So my Lowland pipes were at last complete and playable. Bob and I both travelled around the Borders and played in open spaces in an effort to learn more about their playing style and repertoire. He managed to copy out numerous tunes by hand in local libraries. In 1974 we met up with Jimmy Eaton, a piper who stayed just around the corner from me in Edinburgh. He managed to obtain a set of Lowland pipes in Glasgow and the three of us formed The Lowland Pipers Society. In 1975 I stayed for several months in Italy, busking in Piazzas with my bellows pipes. Bob Thomas came down and joined me for a few weeks and we travelled around Italy busking together and seeking out Italian folk bagpipes and their players.

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A young James in Italy

Later that year I also played them in a talk I gave at the Royal Northern College of Music. Back in Edinburgh, I played my Lowland pipes now and then in the Traverse Theatre Club in the Grassmarket and in folk-music pubs such as The Fiddlers Arms, Sandy Bell's and The West End Hotel. They were right on A and so fiddlers such as Johnny Cunningham, Adam Jack, Derrick Hoy and others sometimes played along with me. Hamish Henderson frequented those venues and he told me what he knew of Lowland pipers such as Francie Markus. Then in 1976 the director of the Royal Lyceum Theatre staged a new play by Hector Macmillan called "The Royal Visit" which took an oblique look at the visit of George IV to Edinburgh in 1822. Having seen me playing in the Traverse, the director (Stephen MacDonald) asked me if I would play in this production. So I made myself a pair of knee britches, put on an old broad Scots bonnet and a shepherd's plaid and played on the stage of the Lyceum Theatre along with the cast and the band "The McCalmans". This brought the instrument to wider public attention, further promoted by a spot I did on television, which was filmed at the base of Arthur's Seat.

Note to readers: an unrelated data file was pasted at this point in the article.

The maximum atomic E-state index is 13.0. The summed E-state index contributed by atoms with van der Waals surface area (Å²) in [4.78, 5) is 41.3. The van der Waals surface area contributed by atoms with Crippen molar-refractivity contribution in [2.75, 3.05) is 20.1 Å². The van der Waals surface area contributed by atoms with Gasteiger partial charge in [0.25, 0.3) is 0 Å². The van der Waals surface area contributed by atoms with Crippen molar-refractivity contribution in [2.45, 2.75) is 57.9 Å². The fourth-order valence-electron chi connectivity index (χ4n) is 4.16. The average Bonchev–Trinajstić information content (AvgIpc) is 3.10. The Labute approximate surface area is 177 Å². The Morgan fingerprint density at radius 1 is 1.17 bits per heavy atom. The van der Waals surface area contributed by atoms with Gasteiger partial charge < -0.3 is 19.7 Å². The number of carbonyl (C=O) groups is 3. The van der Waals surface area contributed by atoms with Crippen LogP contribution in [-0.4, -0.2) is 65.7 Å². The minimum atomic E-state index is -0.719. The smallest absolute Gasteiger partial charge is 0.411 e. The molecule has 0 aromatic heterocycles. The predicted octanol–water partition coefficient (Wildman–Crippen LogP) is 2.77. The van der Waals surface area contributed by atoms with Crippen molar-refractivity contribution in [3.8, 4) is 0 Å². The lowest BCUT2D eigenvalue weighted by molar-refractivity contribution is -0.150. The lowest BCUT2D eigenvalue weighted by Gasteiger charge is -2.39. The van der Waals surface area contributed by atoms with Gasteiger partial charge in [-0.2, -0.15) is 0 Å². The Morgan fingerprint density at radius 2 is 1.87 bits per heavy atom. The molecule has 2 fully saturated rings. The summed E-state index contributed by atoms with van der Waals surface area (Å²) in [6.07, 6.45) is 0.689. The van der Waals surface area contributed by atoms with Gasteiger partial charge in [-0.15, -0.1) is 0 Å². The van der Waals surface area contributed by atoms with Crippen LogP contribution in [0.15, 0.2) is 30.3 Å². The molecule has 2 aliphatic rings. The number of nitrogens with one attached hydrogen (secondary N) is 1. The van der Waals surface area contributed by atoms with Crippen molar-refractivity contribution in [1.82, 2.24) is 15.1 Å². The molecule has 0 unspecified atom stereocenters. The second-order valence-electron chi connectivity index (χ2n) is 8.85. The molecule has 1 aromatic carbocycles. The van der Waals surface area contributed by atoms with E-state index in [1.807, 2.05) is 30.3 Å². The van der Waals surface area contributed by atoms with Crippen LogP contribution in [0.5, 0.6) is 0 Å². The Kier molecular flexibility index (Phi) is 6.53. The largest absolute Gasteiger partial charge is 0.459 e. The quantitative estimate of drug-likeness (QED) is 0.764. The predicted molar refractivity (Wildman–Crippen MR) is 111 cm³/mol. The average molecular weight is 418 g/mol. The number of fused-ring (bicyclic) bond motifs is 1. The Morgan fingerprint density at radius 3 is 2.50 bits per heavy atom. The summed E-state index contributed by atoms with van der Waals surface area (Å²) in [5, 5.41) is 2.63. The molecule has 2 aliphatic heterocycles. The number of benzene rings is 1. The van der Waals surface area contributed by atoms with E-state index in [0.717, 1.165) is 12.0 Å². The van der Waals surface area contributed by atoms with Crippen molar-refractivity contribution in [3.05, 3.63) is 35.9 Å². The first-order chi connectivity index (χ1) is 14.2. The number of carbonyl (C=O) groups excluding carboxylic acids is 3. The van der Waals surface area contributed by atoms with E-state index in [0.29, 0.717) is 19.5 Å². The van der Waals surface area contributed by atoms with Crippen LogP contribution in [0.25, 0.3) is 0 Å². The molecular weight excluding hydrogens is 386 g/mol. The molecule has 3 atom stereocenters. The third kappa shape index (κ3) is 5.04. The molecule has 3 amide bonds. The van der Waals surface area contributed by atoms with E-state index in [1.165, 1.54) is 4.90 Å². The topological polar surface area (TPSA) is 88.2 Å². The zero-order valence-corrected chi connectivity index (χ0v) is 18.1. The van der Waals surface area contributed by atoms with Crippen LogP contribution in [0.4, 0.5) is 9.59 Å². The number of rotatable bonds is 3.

In 1979 I played them in the Edinburgh Folk Festival, accompanied by a cellist. Sean Folsom came over from California for a short visit during the late 1970s and added his membership to the Lowland Pipers Society as it was.
During the run of The Royal Visit at the Lyceum, an elderly gentleman came to the stage door asking if he could speak with me. His name was Cedric Clarke. He had seen me playing my Lowland pipes on television and travelled over from his home in Dirleton to introduce himself. He too played Lowland bellows pipes and he duly joined The Lowland Pipers Society. He often came to visit me over the years after that, sharing his knowledge of Lowland folk customs, tunes and dances. He was a member of the Covenanters Church and always said a quiet grace before eating any morsel of food.